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Thread: Compression Ideas

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    Question Compression Ideas

    Hello,
    I am new to this forum, and I hope you will bear with me! What I am asking about is if anyone has any ideas for implementation projects in the data compression field. It's actually a project for school, and I really wish I could do it on data compression because it is so interesting! I have researched quite a bit, and it almost seems that everything has been done, though I know that cannot be true. So, if anyone has any suggestions on areas of the field where I could improve upon existing work or create new methods, that you are unopposed to sharing, I would greatly appreciate hearing them! My two ideas right now are encoding JPEGs with ANS and using a neural network as the model for an adaptive rANS compressor. Are these viable projects? Any and all feedback is greatly appreciated!

    Thanks
    (Sorry if this type of post is frowned upon, but this seems like one of the only places to ask!)

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    Compression ratio is often strongly influenced by proper detection of data type and preprocessing and/ or modelling it appropriately. Usual detectors/ parsers are crude and brittle so they often miss opportunity for easy gains. There's a project that aims to change that and you can join it. It's here: https://encode.ru/threads/2927-Fairytale

    encoding JPEGs with ANS
    That looks compelling at first, but if you aim to have (at least theoretically) widespread hardware support then you need to factor in the size of circuitry to achieve the desired functionality. Hardware implementations of tabled ANS are costly because the LUTs (look up tables) need a lot of transistors. There's a talk about new AV1 format here https://www.youtube.com/watch?v=lzPaldsmJbk - at around 23:00 there's a slide that mentions ANS.

    using a neural network as the model for an adaptive rANS compressor
    Hmm, you can always change entropy coder in PAQ to rANS, but that wouldn't make a significant difference. Neural networks are usually so slow that the speed of entropy coding is not important. ANS was implemented in lpaq1a.

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    If you want a quick and fairly simple project for school you can do context symbol ranking with rANS. Matt Mahoney's SR2 is a great source of information on how to implement it, but it used binary arithmetic so it didn't run as fast as it could be. In my experience you can usually get 150MB/s with the symbol ranking model, and 120MB/s to 400MB/s with rans. In theory you can make a compressor out of this which encodes and decodes at +70MB/s with ratios between bzip2 and gzip. I feel like using a neural network with rANS would be a missed opportunity to fill in the gaps in high throughput compression, but that's just my opinion, you can do whatever is within your ability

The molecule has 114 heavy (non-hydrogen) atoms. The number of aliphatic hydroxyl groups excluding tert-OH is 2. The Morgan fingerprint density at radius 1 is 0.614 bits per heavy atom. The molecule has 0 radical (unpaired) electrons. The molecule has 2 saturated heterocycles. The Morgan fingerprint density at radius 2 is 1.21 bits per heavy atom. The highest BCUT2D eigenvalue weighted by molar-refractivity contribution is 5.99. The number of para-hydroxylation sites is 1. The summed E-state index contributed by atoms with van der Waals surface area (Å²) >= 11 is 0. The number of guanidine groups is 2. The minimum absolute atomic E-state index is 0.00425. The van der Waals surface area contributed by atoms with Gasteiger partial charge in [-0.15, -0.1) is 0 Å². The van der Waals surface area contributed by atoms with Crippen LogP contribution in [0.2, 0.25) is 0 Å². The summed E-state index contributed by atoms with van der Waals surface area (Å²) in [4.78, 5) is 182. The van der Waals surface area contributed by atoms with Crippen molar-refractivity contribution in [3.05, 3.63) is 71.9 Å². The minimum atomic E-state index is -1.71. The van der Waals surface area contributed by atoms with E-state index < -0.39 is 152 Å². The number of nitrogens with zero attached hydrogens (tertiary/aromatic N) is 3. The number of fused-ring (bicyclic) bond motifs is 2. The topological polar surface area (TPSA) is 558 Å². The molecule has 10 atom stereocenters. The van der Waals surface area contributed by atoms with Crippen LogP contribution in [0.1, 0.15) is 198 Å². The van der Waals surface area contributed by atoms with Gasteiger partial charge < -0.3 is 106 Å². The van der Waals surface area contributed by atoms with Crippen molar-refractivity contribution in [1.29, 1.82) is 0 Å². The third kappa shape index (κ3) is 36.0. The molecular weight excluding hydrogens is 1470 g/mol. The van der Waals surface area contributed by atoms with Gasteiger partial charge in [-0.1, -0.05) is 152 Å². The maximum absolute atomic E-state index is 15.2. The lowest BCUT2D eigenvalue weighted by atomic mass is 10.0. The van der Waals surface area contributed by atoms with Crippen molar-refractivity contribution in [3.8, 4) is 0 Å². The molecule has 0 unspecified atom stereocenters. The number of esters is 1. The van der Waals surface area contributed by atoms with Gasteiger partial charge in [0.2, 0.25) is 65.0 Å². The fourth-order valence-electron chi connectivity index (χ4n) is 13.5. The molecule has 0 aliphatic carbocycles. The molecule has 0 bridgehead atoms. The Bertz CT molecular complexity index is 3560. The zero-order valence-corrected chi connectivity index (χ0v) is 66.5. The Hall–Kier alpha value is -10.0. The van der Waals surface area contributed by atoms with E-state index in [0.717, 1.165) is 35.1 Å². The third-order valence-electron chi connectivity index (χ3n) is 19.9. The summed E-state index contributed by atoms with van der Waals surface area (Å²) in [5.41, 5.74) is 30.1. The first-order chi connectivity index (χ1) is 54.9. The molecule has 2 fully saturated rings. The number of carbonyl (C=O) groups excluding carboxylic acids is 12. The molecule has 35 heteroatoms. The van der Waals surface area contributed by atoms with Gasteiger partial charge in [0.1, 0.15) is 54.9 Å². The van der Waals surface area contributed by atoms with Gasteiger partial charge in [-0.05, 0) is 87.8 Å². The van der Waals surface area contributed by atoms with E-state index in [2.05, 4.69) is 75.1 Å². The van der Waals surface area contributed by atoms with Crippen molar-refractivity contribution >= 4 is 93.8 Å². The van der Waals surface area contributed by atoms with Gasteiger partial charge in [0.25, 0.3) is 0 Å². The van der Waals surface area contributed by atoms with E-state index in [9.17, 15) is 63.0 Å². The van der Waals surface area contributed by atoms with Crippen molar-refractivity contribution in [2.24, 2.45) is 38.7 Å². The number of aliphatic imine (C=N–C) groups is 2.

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    Quote Originally Posted by Piotr Tarsa View Post
    There's a talk about new AV1 format here https://www.youtube.com/watch?v=lzPaldsmJbk - at around 23:00 there's a slide that mentions ANS.
    I think they decided against ANS in the end.

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    Fairytale looks very cool, thanks for the info. I have one question about neural networks: Yes they are very slow, but if I design a system that involves slow neural network compression but speedy decompression, would that be worth it? I'm thinking the decoder would not use the neural network as its model, but a quicker solution. If I could make it compress enough and decode fast enough, is there any potential in this route? Or is it just a dead end, already exhausted by the PAQ series? Anyway, thanks for the help.

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    Quote Originally Posted by Jyrki Alakuijala View Post
    I think they decided against ANS in the end.
    Yes, the developers decided for the Daala entropy coder, which is an multi-symbol range coder, afaik.
    The developers have a strong focus on an implementation of AV1 decoder in hardware. The Daala entropy coder is more hardware friendly, they say. Higher data throughput per MHz clock speed.

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    Using neural network for prediction (CM) will be rather also very slow on decompression.
    The intermediate world seem a bit unexplored - e.g. SIMD adaptation on 16 size alphabet + SIMD rANS like in LZNA: https://github.com/powzix/kraken/blob/master/lzna.cpp
    https://fgiesen.wordpress.com/2015/0...hmetic-coding/

    Quote Originally Posted by Jyrki Alakuijala View Post
    I think they decided against ANS in the end.